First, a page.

Although the major innovative aspect of virtual slide technology is that the computer workstation can emulate a traditional student microscope and glass slides, there are several other educational advantages of digitized slides. A major advantage is the efficiency and accessibility. The efficiency is due to the fact that students have all the slides accessible at a click at anytime and anywhere, in focus, with proper lighting and condenser adjustment, and a far superior quality in comparison with common quality of student light microscope. Slides are also annotated and integrated on-line with patient history, macro and radiological images, and linked with other web-based resources. This presents a markedly different experience from sitting at a traditional microscope with a photocopied paper data. Because the virtual slides are always in focus and with proper lighting, students can concentrate all their efforts on the content of the slide rather than the technical aspects of using a traditional microscope. Also, the single best slide from the existing collection or one available glass slide can be digitized and made available to all students at the same time. The interactions between students are enhanced. Several students can look at the same virtual slide image on a monitor and compare with their neighbors at an adjacent workstation, whereas a traditional laboratory may have predominantly single-headed microscopes. Already during the first laboratory practical held in the computer laboratory we observed a marked increase in the discussions among students as compared to the traditional practical.
As anticipated from the evaluation, students preferred the WebMicroscope-based laboratory practicals. The majority of students attended the scheduled practicals but many preferred additional access to the WebMicroscopy on their own outside the scheduled hours. Server log files indicated ca 8000 - 9000 home page hits per year.
The faculty benefit from virtual slide technology in that they can prepare, in their offices, for teaching in lab practicals and discussion groups, design virtual slides in lecture hall and laboratories, and can better interact with students as they observe virtual slides on the computer screen. The faculty can also easily download screen shots of virtual slides for use in other computer-based educational programs. The institution benefits because, as microscope laboratories are moved into computer rooms, will not have to support both computer laboratories and large expensive microscope laboratories.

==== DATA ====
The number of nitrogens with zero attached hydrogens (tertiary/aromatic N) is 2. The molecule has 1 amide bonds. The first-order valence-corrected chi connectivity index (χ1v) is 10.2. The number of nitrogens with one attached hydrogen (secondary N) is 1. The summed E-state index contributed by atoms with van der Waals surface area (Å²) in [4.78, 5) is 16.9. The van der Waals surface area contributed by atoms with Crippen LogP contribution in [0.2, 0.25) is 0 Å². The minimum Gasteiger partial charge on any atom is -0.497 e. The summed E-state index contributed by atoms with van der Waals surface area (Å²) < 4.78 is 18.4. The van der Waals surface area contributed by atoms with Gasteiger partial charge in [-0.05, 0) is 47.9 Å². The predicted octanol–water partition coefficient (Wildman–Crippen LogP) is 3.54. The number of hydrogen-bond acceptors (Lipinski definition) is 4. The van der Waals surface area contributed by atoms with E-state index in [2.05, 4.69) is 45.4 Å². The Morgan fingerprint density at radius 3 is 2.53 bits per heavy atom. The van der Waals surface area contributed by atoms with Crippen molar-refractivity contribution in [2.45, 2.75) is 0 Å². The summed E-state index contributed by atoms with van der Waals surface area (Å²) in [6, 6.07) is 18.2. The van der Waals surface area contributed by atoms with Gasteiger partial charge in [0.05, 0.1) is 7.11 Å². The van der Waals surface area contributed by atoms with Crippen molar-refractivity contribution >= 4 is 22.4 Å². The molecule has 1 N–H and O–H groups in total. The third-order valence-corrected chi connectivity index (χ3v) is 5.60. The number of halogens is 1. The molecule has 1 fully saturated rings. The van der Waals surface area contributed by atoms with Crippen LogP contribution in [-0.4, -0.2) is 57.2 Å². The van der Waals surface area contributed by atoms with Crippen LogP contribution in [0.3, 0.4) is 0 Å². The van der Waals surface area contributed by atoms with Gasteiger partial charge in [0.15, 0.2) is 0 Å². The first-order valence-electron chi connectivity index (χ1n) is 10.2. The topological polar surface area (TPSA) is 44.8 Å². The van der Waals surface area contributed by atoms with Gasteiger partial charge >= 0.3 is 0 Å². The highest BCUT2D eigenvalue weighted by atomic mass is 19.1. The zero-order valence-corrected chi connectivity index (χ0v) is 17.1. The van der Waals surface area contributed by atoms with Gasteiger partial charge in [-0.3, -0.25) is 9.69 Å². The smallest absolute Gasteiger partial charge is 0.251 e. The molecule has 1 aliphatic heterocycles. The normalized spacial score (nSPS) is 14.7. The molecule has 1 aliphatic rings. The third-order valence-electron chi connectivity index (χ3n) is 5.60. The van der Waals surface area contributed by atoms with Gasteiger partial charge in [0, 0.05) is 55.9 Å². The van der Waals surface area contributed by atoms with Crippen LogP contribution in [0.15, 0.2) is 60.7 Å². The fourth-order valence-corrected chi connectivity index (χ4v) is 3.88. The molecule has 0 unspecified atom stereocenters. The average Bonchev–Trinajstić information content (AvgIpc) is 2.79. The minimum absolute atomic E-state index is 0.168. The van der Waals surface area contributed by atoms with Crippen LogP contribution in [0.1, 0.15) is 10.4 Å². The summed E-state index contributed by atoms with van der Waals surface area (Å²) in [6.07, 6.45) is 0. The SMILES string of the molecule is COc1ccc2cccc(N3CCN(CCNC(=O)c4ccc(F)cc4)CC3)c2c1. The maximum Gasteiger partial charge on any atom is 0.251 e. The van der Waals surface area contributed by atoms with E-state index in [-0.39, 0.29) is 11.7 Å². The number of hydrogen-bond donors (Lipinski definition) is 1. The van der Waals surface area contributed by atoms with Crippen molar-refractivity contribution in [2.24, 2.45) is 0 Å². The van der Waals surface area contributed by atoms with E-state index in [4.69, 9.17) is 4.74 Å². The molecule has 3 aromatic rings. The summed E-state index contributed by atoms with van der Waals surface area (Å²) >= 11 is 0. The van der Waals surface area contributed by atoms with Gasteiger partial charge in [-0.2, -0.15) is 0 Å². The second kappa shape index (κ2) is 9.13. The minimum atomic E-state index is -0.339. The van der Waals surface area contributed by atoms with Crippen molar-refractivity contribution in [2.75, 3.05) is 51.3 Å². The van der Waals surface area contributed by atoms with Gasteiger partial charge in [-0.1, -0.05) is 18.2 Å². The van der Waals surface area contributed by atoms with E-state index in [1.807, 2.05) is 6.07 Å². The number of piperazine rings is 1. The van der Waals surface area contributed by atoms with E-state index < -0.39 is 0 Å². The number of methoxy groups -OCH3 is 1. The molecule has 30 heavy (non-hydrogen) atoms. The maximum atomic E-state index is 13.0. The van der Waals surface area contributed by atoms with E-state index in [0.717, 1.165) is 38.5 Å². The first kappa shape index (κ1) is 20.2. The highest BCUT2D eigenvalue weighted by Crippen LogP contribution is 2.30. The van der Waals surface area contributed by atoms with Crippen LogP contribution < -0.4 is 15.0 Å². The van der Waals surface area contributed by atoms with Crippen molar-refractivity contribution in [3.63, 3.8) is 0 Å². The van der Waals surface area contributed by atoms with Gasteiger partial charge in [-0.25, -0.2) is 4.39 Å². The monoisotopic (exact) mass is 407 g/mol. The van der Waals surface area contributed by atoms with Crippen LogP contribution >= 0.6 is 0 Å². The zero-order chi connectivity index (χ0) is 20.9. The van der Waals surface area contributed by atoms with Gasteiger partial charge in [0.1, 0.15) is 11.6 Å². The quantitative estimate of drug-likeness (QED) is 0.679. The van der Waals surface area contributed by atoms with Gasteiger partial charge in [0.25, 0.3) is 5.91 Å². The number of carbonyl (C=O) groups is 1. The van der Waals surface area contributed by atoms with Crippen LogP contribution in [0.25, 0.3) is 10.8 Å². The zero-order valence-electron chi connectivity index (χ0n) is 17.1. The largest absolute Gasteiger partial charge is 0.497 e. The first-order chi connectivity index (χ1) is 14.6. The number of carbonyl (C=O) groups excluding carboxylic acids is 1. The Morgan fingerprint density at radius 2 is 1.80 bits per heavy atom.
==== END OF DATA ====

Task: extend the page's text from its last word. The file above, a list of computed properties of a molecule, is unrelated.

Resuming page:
We use the best currently available didactic tool - whole slide imaging (WSI), in order to prepare students to enter the mysterious world of diseased human cells and to succeed at their medical practice. Dental students have not only accepted this technology but have also shown enthusiasm for the development of further on-line resources for learning pathology. Our students now believe that working on their pathology skills using virtual microscopy will make them more knowledgeable and competitive in clinic, research, and dental practice. We believe this new cutting-edge virtual slide technology has also a significant potential for innovation beyond medical student and undergraduate education. This includes web-based publishing of atlases, textbooks and articles, continuing medical education, pathology resident education, learning / exploring the pathology of experimentally manipulated animals, proficiency testing, and certifying examinations.
Although the initial equipment and software cost for creating virtual slides is high, we believe that this new technology has a potential to revolutionize the way we teach and learn from microscopic images. Our long-term hope is that virtual slide technology will be promoted nationwide in the numerous innovative areas as those described above, so that it becomes an efficient and affordable technology for all. As teachers, using virtual microscopy we can get more information about how our students learn pathology, how instructive the laboratory practicals are and which slides are of real didactic value for the students.
The authors thank the WebMicroscope Team at the University of Helsinki for their valuable and friendly support, dental students of the years 2005 - 2010 for their cooperation in this experiment, as well as associate professors, adjuncts and assistants of the Chair of Clinical Pathology University of Medical Sciences in Poznan who have been teaching the students using the WebMicroscope in 2006-2010 and who gave constructive criticism for this paper.
This article has been published as part of Diagnostic Pathology Volume 6 Supplement 1, 2011: Proceedings of the 10th European Congress on Telepathology and 4th International Congress on Virtual Microscopy. The full contents of the supplement are available online at http://www.diagnosticpathology.org/supplements/6/S1